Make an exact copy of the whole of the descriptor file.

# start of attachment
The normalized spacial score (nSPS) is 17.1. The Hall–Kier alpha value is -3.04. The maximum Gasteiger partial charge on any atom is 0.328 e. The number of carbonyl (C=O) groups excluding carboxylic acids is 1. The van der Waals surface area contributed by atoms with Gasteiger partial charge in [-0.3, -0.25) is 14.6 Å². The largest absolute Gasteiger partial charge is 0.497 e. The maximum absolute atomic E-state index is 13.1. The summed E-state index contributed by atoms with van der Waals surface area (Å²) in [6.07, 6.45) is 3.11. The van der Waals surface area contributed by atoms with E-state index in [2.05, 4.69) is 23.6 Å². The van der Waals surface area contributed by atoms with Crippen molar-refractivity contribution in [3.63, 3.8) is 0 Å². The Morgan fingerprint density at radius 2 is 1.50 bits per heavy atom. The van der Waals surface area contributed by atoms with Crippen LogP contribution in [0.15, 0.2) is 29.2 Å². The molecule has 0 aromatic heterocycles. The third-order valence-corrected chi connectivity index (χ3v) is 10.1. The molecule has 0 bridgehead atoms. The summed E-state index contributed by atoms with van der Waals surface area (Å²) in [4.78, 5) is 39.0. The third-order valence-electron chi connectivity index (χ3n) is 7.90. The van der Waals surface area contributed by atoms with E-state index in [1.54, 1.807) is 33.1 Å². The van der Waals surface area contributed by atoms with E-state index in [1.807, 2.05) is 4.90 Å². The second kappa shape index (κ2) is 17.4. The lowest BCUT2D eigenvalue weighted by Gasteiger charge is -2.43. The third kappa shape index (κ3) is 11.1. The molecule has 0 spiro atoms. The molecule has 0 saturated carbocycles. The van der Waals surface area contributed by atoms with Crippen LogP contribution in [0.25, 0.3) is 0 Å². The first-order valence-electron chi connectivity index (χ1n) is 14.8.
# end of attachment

The normalized spacial score (nSPS) is 17.1. The Hall–Kier alpha value is -3.04. The maximum Gasteiger partial charge on any atom is 0.328 e. The number of carbonyl (C=O) groups excluding carboxylic acids is 1. The van der Waals surface area contributed by atoms with Gasteiger partial charge in [-0.3, -0.25) is 14.6 Å². The largest absolute Gasteiger partial charge is 0.497 e. The maximum absolute atomic E-state index is 13.1. The summed E-state index contributed by atoms with van der Waals surface area (Å²) in [6.07, 6.45) is 3.11. The van der Waals surface area contributed by atoms with E-state index in [2.05, 4.69) is 23.6 Å². The van der Waals surface area contributed by atoms with Crippen molar-refractivity contribution in [3.63, 3.8) is 0 Å². The Morgan fingerprint density at radius 2 is 1.50 bits per heavy atom. The van der Waals surface area contributed by atoms with Crippen LogP contribution in [0.15, 0.2) is 29.2 Å². The molecule has 0 aromatic heterocycles. The third-order valence-corrected chi connectivity index (χ3v) is 10.1. The molecule has 0 bridgehead atoms. The summed E-state index contributed by atoms with van der Waals surface area (Å²) in [4.78, 5) is 39.0. The third-order valence-electron chi connectivity index (χ3n) is 7.90. The van der Waals surface area contributed by atoms with E-state index in [1.54, 1.807) is 33.1 Å². The van der Waals surface area contributed by atoms with E-state index in [1.807, 2.05) is 4.90 Å². The second kappa shape index (κ2) is 17.4. The lowest BCUT2D eigenvalue weighted by Gasteiger charge is -2.43. The third kappa shape index (κ3) is 11.1. The molecule has 0 spiro atoms. The molecule has 0 saturated carbocycles. The van der Waals surface area contributed by atoms with Crippen LogP contribution in [0.25, 0.3) is 0 Å². The first-order valence-electron chi connectivity index (χ1n) is 14.8.